Cervical cancer vaccine Gardasil 9 proves to be effective in the long term

The nine-valent HPV vaccine, Gardasil 9, showed long-term effectiveness in preventing cervical cancer cases, according to a study published in The Lancet.

The FDA approved Gardasil 9 in 2014. The vaccine targets nine genotypes of HPV known to cause cervical cancer as well as vulvar, vaginal and anal cancers and genital warts caused by HPV.

Researchers followed 14,215 women in 18 countries for up to six years after the first vaccine shots to determine the vaccine's efficacy at preventing the disease. They followed the women for another five years to examine the vaccine's ability to produce infection-halting antibodies against the nine genotypes of HPV. Half the women were vaccinated with the earlier approved four-valent Gardasil and half with the nine-valent Gardasil 9.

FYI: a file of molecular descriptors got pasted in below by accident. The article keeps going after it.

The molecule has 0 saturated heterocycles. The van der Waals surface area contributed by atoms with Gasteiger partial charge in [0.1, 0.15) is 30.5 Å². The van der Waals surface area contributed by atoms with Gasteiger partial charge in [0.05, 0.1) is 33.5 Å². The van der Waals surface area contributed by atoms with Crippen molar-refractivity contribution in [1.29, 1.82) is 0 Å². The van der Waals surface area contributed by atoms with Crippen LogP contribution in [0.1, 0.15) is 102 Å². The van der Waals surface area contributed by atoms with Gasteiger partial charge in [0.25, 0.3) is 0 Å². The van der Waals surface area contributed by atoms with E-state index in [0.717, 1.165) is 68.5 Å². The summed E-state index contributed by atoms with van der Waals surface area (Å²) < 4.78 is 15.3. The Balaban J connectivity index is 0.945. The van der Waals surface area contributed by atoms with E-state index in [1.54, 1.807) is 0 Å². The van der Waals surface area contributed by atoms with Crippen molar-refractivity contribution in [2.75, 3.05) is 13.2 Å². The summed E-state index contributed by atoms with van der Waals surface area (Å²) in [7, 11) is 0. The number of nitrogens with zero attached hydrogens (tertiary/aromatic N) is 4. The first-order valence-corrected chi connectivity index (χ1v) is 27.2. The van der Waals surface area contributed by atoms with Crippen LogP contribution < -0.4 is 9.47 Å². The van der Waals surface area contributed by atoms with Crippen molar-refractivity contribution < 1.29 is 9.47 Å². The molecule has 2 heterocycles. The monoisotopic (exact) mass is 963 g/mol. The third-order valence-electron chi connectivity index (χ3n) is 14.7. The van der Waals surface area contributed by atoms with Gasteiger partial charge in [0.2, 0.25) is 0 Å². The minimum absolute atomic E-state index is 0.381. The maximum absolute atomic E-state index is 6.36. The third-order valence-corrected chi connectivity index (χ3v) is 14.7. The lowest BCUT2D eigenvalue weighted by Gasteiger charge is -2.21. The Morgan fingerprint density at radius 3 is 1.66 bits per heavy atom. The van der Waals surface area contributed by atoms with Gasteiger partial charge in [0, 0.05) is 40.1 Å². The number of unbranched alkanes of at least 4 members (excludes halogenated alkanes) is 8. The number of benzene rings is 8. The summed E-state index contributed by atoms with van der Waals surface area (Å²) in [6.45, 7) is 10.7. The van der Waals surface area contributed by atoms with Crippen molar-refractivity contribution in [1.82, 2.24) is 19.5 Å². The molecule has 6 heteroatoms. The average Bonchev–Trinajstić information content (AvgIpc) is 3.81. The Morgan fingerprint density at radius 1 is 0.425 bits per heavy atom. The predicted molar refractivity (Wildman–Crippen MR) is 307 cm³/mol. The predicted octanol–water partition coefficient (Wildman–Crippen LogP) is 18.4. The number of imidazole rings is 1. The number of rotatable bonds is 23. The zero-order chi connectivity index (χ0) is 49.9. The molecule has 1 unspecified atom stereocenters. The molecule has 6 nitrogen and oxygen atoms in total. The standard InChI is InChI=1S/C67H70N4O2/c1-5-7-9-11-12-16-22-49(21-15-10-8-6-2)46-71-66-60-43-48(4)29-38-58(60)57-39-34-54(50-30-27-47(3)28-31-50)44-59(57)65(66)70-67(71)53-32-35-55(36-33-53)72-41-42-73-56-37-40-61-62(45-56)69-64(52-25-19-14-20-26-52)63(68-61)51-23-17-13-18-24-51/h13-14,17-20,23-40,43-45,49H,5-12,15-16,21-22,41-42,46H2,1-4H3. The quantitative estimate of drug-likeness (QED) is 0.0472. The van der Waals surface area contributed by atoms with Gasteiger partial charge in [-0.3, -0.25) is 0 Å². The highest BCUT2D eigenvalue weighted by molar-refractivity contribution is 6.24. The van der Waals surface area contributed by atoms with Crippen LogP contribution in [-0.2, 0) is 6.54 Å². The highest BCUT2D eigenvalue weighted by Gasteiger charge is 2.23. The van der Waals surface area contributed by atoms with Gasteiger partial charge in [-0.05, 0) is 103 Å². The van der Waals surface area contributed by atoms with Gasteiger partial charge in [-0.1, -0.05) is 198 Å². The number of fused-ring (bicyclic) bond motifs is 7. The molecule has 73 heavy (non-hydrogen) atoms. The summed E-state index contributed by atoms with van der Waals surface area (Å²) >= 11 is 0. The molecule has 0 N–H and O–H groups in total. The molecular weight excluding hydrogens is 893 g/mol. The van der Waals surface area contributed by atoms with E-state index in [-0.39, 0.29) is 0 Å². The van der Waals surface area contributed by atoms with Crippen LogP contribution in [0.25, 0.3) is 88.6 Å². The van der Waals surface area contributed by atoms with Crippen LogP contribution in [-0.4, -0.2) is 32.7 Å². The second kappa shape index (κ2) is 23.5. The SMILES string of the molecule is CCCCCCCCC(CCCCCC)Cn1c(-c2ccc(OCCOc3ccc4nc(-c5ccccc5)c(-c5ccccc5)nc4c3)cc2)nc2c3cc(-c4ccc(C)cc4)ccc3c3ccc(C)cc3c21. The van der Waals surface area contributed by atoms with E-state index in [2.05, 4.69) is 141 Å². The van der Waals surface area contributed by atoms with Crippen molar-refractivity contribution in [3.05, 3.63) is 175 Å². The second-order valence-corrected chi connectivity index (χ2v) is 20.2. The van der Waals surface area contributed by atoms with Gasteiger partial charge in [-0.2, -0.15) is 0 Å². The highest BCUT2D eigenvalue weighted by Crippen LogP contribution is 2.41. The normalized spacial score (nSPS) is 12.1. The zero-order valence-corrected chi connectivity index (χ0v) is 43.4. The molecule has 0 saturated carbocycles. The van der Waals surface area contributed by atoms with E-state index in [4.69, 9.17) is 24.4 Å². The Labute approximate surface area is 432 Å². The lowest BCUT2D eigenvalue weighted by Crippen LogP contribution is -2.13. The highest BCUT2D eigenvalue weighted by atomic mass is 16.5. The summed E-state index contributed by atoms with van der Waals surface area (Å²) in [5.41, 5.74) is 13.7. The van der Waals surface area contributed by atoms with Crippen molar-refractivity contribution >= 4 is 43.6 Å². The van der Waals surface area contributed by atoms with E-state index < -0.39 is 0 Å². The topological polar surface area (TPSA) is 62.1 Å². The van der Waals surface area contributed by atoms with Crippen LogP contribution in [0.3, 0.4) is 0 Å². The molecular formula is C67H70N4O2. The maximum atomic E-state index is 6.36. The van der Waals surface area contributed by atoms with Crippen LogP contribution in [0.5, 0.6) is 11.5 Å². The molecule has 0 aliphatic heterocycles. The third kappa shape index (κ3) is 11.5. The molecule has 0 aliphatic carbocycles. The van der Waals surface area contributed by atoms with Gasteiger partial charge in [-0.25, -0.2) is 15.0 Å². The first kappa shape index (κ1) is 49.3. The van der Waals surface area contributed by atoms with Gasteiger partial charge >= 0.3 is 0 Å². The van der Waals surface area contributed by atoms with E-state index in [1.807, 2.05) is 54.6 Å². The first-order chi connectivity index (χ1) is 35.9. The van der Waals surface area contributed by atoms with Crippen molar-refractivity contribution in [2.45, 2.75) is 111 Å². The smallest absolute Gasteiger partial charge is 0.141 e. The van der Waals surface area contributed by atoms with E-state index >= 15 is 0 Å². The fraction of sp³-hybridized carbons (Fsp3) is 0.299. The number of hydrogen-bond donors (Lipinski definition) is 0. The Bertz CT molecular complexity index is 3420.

Researchers found Gardasil 9 demonstrated 97.4 percent efficacy in preventing infections and disease caused by the five additional HPV genotypes not included in the four-valent Gardasil vaccine. Additionally, Gardasil 9 vaccination produced similar antibody protection against the four HPV genotypes in Gardasil.

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